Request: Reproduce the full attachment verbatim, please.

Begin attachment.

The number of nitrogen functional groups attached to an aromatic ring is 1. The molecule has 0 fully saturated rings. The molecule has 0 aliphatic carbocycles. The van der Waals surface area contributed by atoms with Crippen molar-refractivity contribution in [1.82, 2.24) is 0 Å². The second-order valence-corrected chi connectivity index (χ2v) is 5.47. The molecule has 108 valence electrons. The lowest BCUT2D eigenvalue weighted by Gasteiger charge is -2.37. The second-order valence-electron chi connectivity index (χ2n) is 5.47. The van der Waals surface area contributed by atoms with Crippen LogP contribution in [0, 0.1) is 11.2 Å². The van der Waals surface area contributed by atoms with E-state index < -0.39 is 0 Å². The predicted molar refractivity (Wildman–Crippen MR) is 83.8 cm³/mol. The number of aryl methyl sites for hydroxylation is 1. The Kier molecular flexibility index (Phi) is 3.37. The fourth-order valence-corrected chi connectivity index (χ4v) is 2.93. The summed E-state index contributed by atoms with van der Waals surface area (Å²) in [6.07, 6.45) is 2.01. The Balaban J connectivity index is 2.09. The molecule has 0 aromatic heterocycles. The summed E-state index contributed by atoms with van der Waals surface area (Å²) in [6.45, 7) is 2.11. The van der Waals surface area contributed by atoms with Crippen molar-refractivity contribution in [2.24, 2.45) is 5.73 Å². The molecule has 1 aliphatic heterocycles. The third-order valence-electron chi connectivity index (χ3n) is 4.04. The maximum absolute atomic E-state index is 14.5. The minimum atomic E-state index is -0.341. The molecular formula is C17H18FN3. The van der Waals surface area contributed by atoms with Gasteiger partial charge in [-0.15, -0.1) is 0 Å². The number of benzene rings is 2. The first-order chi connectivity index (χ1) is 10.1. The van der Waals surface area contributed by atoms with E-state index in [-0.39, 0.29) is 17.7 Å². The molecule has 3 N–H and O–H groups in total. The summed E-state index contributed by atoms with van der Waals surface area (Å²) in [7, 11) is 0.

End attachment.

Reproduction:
The number of nitrogen functional groups attached to an aromatic ring is 1. The molecule has 0 fully saturated rings. The molecule has 0 aliphatic carbocycles. The van der Waals surface area contributed by atoms with Crippen molar-refractivity contribution in [1.82, 2.24) is 0 Å². The second-order valence-corrected chi connectivity index (χ2v) is 5.47. The molecule has 108 valence electrons. The lowest BCUT2D eigenvalue weighted by Gasteiger charge is -2.37. The second-order valence-electron chi connectivity index (χ2n) is 5.47. The van der Waals surface area contributed by atoms with Crippen LogP contribution in [0, 0.1) is 11.2 Å². The van der Waals surface area contributed by atoms with E-state index < -0.39 is 0 Å². The predicted molar refractivity (Wildman–Crippen MR) is 83.8 cm³/mol. The number of aryl methyl sites for hydroxylation is 1. The Kier molecular flexibility index (Phi) is 3.37. The fourth-order valence-corrected chi connectivity index (χ4v) is 2.93. The summed E-state index contributed by atoms with van der Waals surface area (Å²) in [6.07, 6.45) is 2.01. The Balaban J connectivity index is 2.09. The molecule has 0 aromatic heterocycles. The summed E-state index contributed by atoms with van der Waals surface area (Å²) in [6.45, 7) is 2.11. The van der Waals surface area contributed by atoms with Crippen molar-refractivity contribution in [2.24, 2.45) is 5.73 Å². The molecule has 1 aliphatic heterocycles. The third-order valence-electron chi connectivity index (χ3n) is 4.04. The maximum absolute atomic E-state index is 14.5. The minimum atomic E-state index is -0.341. The molecular formula is C17H18FN3. The van der Waals surface area contributed by atoms with Gasteiger partial charge in [-0.15, -0.1) is 0 Å². The number of benzene rings is 2. The first-order chi connectivity index (χ1) is 10.1. The van der Waals surface area contributed by atoms with E-state index in [-0.39, 0.29) is 17.7 Å². The molecule has 3 N–H and O–H groups in total. The summed E-state index contributed by atoms with van der Waals surface area (Å²) in [7, 11) is 0.